Background: Immunological ex vivo assays to diagnose tuberculosis (TB) have great potential but have largely been blood-based and poorly evaluated in active TB. Lung sampling enables combined microbiological and immunological testing and uses higher frequency antigen-specific responses than in blood.
Methods: A prospective evaluation was undertaken of a flow cytometric assay measuring the percentage of interferon-γ synthetic CD4+ lymphocytes following stimulation with purified protein derivative of Mycobacterium tuberculosis (PPD) in bronchoalveolar lavage fluid from 250 sputum smear-negative individuals with possible TB. A positive assay was defined as >1.5%.
Results: Of those who underwent lavage and were diagnosed with active TB, 95% (106/111) had a positive immunoassay (95% CI 89% to 98%). In 139 individuals deemed not to have active TB, 105 (76%) were immunoassay negative (95% CI 68% to 82%). Of the remaining 24% (34 cases) with a positive immunoassay, a substantial proportion had evidence of untreated TB; in two of these active TB was subsequently diagnosed. Assay performance was unaffected by HIV status, disease site or BCG vaccination. In culture-positive pulmonary cases, response to PPD was more sensitive than nucleic acid amplification testing (94% vs 73%). The use of early secretory antigen target-6 (ESAT-6) responses in 71 subjects was no better than PPD, and 19% of those with culture-confirmed TB and a positive PPD immunoassay had no detectable response to ESAT-6.
Conclusions: These findings suggest that lung-orientated immunological investigation is a potentially powerful tool in diagnosing individuals with sputum smear-negative active TB, regardless of HIV serostatus.
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Koch first used immune reactivity to aid tuberculosis (TB) diagnosis in the enduring form of the tuberculin skin test (TST).1 Assays measuring interferon-γ (IFNγ) production from blood in response to TB antigens have recently begun to supersede TST in diagnosing latent TB.2 3 Their value in advanced HIV and in unselected cases with active TB remains to be established.4 Furthermore, a blood-based approach cannot be combined with current microbiological techniques which require samples from the site of disease.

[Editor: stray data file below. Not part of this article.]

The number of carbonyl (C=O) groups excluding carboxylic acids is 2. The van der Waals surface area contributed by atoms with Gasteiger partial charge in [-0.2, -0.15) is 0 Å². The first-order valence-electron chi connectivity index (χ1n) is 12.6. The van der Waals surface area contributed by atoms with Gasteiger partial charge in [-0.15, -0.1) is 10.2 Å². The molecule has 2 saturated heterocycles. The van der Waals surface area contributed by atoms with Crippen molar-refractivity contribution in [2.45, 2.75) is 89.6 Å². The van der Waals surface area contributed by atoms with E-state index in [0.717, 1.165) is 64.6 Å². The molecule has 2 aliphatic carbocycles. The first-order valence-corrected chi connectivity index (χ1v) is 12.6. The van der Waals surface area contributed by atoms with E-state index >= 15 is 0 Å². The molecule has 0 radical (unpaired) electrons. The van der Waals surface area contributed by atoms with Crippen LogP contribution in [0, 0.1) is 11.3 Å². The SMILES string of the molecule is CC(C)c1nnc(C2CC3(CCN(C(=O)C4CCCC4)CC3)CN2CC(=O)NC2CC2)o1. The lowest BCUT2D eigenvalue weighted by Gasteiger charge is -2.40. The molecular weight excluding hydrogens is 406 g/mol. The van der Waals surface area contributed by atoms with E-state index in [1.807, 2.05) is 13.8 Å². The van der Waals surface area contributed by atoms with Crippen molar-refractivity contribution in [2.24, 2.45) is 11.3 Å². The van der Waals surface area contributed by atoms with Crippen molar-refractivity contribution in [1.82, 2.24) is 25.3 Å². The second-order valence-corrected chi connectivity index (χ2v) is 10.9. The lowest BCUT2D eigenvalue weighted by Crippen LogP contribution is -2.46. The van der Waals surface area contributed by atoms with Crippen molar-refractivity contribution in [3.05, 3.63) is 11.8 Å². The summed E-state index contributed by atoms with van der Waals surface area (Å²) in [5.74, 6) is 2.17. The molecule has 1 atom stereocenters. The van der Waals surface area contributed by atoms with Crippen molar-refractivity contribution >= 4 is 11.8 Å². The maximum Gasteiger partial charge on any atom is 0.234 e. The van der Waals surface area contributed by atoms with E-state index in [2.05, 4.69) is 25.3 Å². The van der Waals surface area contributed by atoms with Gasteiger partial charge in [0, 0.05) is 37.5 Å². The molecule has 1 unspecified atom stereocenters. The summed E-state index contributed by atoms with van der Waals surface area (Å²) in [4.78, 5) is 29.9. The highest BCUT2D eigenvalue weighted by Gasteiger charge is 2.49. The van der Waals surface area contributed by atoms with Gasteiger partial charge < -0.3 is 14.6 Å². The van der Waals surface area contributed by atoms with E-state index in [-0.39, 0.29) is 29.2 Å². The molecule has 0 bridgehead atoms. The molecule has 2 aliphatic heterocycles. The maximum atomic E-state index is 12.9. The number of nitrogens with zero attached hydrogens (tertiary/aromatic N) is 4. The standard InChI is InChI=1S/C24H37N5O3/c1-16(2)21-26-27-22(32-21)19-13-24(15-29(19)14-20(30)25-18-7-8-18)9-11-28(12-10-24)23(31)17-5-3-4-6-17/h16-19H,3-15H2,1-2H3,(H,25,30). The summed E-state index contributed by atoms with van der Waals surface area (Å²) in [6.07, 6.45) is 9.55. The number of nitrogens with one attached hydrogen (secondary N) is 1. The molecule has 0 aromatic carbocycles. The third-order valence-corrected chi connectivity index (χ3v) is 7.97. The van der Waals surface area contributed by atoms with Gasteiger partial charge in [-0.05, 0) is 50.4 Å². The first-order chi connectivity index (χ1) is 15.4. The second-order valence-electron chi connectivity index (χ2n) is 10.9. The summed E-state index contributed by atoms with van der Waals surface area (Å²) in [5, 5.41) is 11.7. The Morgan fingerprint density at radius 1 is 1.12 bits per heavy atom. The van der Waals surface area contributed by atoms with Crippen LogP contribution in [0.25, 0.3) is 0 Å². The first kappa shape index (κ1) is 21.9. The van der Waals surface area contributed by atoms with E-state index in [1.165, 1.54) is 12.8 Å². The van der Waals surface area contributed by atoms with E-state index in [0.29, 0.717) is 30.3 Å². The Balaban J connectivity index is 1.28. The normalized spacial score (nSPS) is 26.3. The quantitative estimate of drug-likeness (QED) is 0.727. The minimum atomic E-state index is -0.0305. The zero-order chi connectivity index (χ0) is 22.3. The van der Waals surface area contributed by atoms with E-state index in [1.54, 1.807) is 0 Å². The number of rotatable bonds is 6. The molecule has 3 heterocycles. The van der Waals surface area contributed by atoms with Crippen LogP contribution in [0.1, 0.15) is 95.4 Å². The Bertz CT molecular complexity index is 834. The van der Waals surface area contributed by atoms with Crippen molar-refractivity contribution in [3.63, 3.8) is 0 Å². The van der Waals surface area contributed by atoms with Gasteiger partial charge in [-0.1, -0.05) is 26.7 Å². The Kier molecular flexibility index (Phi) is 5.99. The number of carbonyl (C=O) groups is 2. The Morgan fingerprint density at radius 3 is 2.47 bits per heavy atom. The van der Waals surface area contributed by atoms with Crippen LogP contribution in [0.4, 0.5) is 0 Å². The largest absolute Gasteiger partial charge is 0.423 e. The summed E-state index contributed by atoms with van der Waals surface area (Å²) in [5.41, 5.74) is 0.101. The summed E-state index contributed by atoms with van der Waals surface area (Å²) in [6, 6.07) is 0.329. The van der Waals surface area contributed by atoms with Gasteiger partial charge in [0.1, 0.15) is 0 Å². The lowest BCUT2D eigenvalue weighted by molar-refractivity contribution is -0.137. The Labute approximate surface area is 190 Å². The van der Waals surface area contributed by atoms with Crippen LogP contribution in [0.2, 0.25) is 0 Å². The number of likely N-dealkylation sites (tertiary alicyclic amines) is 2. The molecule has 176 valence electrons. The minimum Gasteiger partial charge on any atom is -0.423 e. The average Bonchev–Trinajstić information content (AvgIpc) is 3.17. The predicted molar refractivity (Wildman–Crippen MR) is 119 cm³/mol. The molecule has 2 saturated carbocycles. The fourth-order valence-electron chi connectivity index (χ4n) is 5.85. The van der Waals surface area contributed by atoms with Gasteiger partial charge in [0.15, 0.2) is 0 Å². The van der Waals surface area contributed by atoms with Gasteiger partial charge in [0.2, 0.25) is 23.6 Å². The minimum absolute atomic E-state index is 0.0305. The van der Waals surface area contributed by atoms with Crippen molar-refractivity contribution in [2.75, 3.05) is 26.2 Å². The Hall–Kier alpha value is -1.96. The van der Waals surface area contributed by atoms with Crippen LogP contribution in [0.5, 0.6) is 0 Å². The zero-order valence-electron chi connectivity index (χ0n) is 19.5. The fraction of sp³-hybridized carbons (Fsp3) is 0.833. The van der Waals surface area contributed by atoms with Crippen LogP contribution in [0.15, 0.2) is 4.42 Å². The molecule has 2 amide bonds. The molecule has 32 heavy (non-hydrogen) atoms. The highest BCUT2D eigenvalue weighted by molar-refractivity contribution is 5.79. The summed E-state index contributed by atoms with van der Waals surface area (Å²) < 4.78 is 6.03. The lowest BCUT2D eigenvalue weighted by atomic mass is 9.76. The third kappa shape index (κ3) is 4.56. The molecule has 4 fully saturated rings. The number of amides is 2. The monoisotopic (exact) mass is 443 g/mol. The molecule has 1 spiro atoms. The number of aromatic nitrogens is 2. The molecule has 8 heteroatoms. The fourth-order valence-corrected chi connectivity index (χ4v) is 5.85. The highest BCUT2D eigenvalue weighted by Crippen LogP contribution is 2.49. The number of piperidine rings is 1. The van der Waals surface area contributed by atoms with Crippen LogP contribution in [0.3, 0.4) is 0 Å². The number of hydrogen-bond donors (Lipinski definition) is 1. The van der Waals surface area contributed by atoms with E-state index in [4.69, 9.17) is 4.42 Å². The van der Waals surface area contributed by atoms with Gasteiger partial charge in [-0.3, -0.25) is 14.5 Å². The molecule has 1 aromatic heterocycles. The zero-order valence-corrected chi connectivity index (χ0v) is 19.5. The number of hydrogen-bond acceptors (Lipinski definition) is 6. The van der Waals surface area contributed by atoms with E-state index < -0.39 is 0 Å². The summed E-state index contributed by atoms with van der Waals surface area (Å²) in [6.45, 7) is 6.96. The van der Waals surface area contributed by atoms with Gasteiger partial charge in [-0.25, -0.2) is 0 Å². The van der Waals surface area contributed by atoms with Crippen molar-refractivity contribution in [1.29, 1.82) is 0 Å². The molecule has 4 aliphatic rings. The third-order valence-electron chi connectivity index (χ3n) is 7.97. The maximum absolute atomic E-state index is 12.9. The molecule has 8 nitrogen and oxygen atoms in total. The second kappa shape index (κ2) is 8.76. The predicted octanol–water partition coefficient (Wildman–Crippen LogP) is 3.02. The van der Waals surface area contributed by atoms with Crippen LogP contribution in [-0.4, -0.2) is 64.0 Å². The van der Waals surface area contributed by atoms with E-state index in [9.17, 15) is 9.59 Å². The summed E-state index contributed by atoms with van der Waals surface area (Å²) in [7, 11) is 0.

TB is spread primarily by inhalation of organisms into the lung, and this is reflected immunologically by the lung-compartmentalised TB antigen-specific responses that have been observed in TST-positive healthy household contacts of TB and individuals with active TB.5–7 Small clinical studies using bronchoalveolar lavage (BAL) have suggested that these phenomena may be used in a clinical setting to make a rapid diagnosis in cases of extrapulmonary and HIV-related TB with greater sensitivity than if blood was used.8–10 We therefore sought to determine the diagnostic utility of our approach in all patients at our centre in whom TB was felt to be a possible diagnosis and who were investigated by means of clinically indicated BAL.
Patients and samples
The study was approved by the Royal Free Hospital ethics committee. All sputum smear-negative adults in whom TB was felt to be a possible diagnosis and who were undergoing a clinically indicated BAL were eligible for inclusion. No subject had commenced antituberculosis medication at the time of BAL. Subjects were recruited from outpatient clinics and inpatient wards of our urban teaching hospital between January 2001 and December 2005.
Historically, Bacillus Calmette Guerin (BCG) vaccination was routinely administered in the UK and the recorded rate among the combined native and foreign-born adult population seen in our service remains consistently around 80%.
BAL was performed on the basis of clinical indication as determined by the physician responsible for patient care. A standard technique was used in which a flexible bronchoscope was wedged into a subsegmental bronchus. Aliquots of normal saline to a total volume of 180 ml were introduced into an area of lung showing possible disease on radiological examination or the right middle lobe.
BAL fluid was processed within 2 h and aliquots sent for routine investigation; 10–20 ml were retained for this study. Absolute CD45+ leucocyte and lymphocyte numbers and the percentages of CD3+, CD4+ and CD8+ T cells were assessed by flow cytometry.11 Detection of antigen-specific IFNγ synthesis following incubation for 16 h (overnight) was performed as previously described.8 In brief, 5×104 CD4 lymphocytes were incubated with tissue culture medium (TCM) alone (negative control); TCM containing 10 μg purified protein derivative of Mycobacterium tuberculosis (PPD) (Mycos Research, Colorado, USA); or TCM containing 10 μg recombinant early secretory antigen target-6 (ESAT-6) (Colorado State University). Brefeldin A (Sigma) was added after 2 h. Harvested cells were fixed and permeabilised (Fix-and-Perm; An-der-Grub) and then stained for expression of CD3, CD4 and IFNγ at 4°C for 20 min. Stained lymphocytes, identified by flow cytometry scatter, were gated according to CD3 expression to produce a histogram of IFNγ producing CD4+ and CD4− T cells. The frequency of IFNγ+ CD4+ lymphocytes as a percentage of the total CD4+ T lymphocyte population (%CD4+IFNγ+) was determined (fig 1). The value observed in the negative control was subtracted from that in the PPD-stimulated culture to give a percentage value of PPD-specific CD4+ IFNγ+ lymphocytes (%PPD+CD4+IFNγ+).